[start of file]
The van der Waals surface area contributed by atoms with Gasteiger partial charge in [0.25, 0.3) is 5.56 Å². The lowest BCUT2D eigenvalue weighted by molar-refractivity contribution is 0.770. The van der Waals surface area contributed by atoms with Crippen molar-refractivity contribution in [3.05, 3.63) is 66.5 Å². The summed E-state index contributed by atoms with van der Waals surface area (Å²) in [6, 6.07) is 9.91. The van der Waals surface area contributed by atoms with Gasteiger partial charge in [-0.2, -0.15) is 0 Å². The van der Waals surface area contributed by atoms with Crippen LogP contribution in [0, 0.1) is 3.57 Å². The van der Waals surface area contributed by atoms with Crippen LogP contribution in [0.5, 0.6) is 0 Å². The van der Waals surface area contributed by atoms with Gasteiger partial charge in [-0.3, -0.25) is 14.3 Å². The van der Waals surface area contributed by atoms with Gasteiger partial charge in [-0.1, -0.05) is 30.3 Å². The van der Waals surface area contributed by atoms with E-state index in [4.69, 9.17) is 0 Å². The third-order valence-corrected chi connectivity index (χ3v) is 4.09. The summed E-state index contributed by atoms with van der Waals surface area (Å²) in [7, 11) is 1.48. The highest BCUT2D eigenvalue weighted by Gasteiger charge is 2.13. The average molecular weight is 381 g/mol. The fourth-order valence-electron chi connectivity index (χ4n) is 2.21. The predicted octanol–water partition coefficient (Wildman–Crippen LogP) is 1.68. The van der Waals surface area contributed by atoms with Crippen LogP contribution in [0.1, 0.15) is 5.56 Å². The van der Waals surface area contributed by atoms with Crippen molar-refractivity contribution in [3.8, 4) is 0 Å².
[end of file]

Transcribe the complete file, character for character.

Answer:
The van der Waals surface area contributed by atoms with Gasteiger partial charge in [0.25, 0.3) is 5.56 Å². The lowest BCUT2D eigenvalue weighted by molar-refractivity contribution is 0.770. The van der Waals surface area contributed by atoms with Crippen molar-refractivity contribution in [3.05, 3.63) is 66.5 Å². The summed E-state index contributed by atoms with van der Waals surface area (Å²) in [6, 6.07) is 9.91. The van der Waals surface area contributed by atoms with Gasteiger partial charge in [-0.2, -0.15) is 0 Å². The van der Waals surface area contributed by atoms with Crippen LogP contribution in [0, 0.1) is 3.57 Å². The van der Waals surface area contributed by atoms with Crippen LogP contribution in [0.5, 0.6) is 0 Å². The van der Waals surface area contributed by atoms with Gasteiger partial charge in [-0.3, -0.25) is 14.3 Å². The van der Waals surface area contributed by atoms with Gasteiger partial charge in [-0.1, -0.05) is 30.3 Å². The van der Waals surface area contributed by atoms with E-state index in [4.69, 9.17) is 0 Å². The third-order valence-corrected chi connectivity index (χ3v) is 4.09. The summed E-state index contributed by atoms with van der Waals surface area (Å²) in [7, 11) is 1.48. The highest BCUT2D eigenvalue weighted by Gasteiger charge is 2.13. The average molecular weight is 381 g/mol. The fourth-order valence-electron chi connectivity index (χ4n) is 2.21. The predicted octanol–water partition coefficient (Wildman–Crippen LogP) is 1.68. The van der Waals surface area contributed by atoms with Crippen LogP contribution in [0.1, 0.15) is 5.56 Å². The van der Waals surface area contributed by atoms with Crippen molar-refractivity contribution in [3.8, 4) is 0 Å².